An oddity with a highbrow pedigree, this mystery/thriller boasts an eclectic cast of prominent actors and a labyrinthine plot that’s designed to be catnip for fans of games, puzzles, and riddles. Yet the most unique aspect of the film resides behind the camera: The Last of Sheila was written by actor Anthony Perkins and composer Stephen Sondheim, representing the only feature-film writing credit for either man. Apparently the two were longtime friends who entertained their showbiz pals by arranging flamboyant scavenger hunts, so The Last of Sheila plays out like a hybrid of an Agatha Christie whodunit and a treasure hunt. Describing all the intricacies of the storyline would spoil the fun, but the broad strokes are as follows.
Movie producer Clinton (James Coburn) invites several Hollywood friends to his yacht, which is named after his late wife, Sheila, who died under mysterious circumstances. Each of the friends wants something from Clinton, so he manipulates their greed for sporting purposes. The friends include Alice (Raquel Welch), a movie star whose relationship with her manager/husband, Anthony (Ian McShane), is rocky; Christine (Dyan Cannon), an ambitious talent agent; Philip (James Mason), a director whose career has lost momentum; and Tom (Richard Benjamin), a desperate screenwriter whose wife, Lee (Joan Hackett), hides a terrible secret. Employing his immense wealth, Clinton stages elaborate treasure hunts in each port of call, and he issues provocative clues related to his guests’ peccadillos.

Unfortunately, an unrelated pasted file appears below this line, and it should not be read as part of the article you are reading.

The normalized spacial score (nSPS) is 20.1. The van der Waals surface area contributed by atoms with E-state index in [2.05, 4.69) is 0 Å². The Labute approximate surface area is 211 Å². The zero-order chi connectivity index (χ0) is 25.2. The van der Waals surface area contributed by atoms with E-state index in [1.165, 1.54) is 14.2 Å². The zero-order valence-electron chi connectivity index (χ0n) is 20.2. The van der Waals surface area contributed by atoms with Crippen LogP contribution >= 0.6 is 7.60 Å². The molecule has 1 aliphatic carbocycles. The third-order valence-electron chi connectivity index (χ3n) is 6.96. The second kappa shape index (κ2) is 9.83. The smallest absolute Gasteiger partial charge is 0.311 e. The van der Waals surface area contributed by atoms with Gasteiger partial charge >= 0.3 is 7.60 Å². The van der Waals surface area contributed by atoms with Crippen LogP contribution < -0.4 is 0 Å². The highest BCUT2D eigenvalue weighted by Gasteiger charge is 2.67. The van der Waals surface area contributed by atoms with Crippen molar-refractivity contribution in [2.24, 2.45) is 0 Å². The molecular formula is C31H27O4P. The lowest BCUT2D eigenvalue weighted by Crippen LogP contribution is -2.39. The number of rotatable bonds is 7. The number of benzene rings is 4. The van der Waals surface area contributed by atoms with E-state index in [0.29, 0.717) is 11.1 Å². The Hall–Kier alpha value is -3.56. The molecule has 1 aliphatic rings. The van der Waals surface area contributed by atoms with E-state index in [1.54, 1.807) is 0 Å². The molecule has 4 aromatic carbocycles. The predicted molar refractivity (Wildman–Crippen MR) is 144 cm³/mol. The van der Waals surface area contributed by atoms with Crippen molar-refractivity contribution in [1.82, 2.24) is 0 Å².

Superficially, this is a jet-set caper movie, so director Herbert Ross provides plenty of eye candy thanks to exotic European locations (as well as copious shots of Cannon and Welch in bikinis). On a deeper level—well, as deep as this deliberately vapid movie goes, anyway—The Last of Sheila explores that trusty old theme of the avarice that drives Hollywood. Everyone in the movie is out to screw everyone else, whether professionally, psychologically, or sexually. Some of the actors capture the bitchy spirit of the piece better than others. The standout is Cannon, playing a role inspired by legendary talent agent Sue Mengers (also the inspiration for 2013 Broadway show I’ll Eat You Last, starring Bette Midler). Whether she’s fretting about her weight, maneuvering for an optimal negotiating position, or sizing up potential sex partners, Cannon perfectly captures the omnivorous nature of Tinseltown players. Benjamin, Coburn, and Mason lend interesting colors, Hackett and McShane provide solid support, and Welch does a better job of keeping up with her costars than might be expected.
Filled with betrayals and lies and schemes—as well as the occasional murder—The Last of Sheila is a bit windy at 120 minutes, and some viewers might find the final revelations too Byzantine. Nonetheless, if there’s such a thing as thinking-person’s trash, then The Last of Sheila is a prime example.
The Last of Sheila: GROOVY